EEF reveals growth plan

Posted on 22 Oct 2010 by The Manufacturer

Ahead of a speech from David Cameron today on the subject of growth, EEF has outlined a ten point plan for creating a strategic partnership between government and industry.

The manufacturers’ organisation says the private sector is ready to rise to the challenge of leading the UK back to growth but needs support from government in investing in production capacity, providing a supporting framework which addresses ‘broken’ areas, and identifying and investing in the areas which will support private sector growth.

“The Government has taken a major step forward by clarifying its tax and spending plans to reduce the deficit. But we must build on this now by developing a plan for growth,” says EEF director of policy Steve Radley.

“Business has already started to drive growth forward by increasing investment, expanding exports and creating new jobs. The government can now help industry to sustain this by setting out a framework that explains clearly how it will work with the private sector to grow our economy.”

Called ‘Plan A’, EEF’s ten point plan is:

Government to become a strategic partner with industry.

1. Understand the contributions to growth from different sectors of the economy. Develop a Framework for manufacturing that lays the foundations for supporting better balanced growth.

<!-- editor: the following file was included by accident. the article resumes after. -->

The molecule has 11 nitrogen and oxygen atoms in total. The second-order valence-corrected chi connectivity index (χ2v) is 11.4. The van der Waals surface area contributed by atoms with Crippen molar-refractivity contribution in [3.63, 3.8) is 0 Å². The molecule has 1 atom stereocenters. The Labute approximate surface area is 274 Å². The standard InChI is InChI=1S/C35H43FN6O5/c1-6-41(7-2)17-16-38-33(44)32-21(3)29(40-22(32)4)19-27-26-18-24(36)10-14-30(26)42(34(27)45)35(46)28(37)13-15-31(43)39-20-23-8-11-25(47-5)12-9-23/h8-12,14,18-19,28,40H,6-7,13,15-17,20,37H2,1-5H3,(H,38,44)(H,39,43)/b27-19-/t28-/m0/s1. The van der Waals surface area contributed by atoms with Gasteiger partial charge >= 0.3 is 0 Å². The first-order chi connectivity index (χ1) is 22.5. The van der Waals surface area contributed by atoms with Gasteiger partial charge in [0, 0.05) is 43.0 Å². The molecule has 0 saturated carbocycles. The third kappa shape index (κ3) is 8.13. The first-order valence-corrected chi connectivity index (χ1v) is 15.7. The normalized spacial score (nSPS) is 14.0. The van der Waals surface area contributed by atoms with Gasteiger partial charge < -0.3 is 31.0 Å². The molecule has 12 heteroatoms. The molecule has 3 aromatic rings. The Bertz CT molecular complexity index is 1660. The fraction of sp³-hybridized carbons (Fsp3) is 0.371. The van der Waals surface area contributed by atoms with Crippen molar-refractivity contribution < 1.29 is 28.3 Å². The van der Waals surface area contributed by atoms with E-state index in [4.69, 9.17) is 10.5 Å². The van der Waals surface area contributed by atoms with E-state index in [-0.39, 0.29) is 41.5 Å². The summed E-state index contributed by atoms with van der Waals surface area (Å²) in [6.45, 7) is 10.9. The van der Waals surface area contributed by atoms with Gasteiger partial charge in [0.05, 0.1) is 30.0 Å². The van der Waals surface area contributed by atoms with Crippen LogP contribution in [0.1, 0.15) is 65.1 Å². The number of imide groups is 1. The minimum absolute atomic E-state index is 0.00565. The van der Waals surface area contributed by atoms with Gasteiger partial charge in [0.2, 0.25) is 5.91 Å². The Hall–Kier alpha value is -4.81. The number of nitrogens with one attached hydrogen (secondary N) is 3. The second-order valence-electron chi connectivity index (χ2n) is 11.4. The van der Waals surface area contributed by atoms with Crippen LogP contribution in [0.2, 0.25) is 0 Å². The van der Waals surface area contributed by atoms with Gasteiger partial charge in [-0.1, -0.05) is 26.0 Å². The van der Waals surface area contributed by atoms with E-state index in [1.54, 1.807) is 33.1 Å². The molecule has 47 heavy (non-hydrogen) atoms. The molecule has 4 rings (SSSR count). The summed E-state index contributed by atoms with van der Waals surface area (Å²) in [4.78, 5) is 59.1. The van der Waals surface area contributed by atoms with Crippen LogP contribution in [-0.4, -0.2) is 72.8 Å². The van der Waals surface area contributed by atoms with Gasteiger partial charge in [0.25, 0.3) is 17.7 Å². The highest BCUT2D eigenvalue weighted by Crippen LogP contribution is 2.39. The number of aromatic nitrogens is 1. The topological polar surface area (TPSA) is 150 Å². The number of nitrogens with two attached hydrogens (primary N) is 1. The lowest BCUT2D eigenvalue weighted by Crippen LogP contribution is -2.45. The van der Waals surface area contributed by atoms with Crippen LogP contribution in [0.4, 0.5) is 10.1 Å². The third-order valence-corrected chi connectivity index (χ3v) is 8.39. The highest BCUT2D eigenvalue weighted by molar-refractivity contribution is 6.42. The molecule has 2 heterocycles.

2. Catalyse private sector investment. Take the first step with scarce resources to secure private sector commitment and investment to future growth.

3. Be a collaborative customer to develop industrial capabilities. Government must engage early with the private sector about its future priorities and needs.

Provide a stable and predictable business environment

4. Sub-national structures that deliver for communities and businesses. Be clear about what LEPs will do, how they will operate and how they will be funded and give them a chance to deliver.

5. A competitive and predictable tax system. Provide clear signals and policy rationale for future reforms of corporate, environmental and personal taxes.

6. Reducing the regulatory burden. Pursue alternatives to regulation and move quickly from a system of ’one-in-one-out’ to regulatory budgets

7. Focused and coordinated business support. Recognise that businesses aiming for transformational growth need support and provide clarity on which support programmes will continue to be funded.

Invest in parallel with the private sector

8. Improving access to finance for SMEs. Facilitate dialogue to improve business – bank relationships; increase competition and improve the effective of existing government-backed schemes.

9. A Bank for green investments. Build a fund with sufficient capital to make investments in low carbon infrastructure and technologies.

10. Supporting investment in skills, innovation and infrastructure. Headline spending totals have been outlined, but details on specific priorities must shortly follow along with the necessary reforms to the mechanisms and agencies which deploy the funding.

EEF’s plan comes ahead of next month’s eagerly awaited Manufacturing Framework which will outline how government will help manufacturing lead the nest stage of the UK’s economic recovery.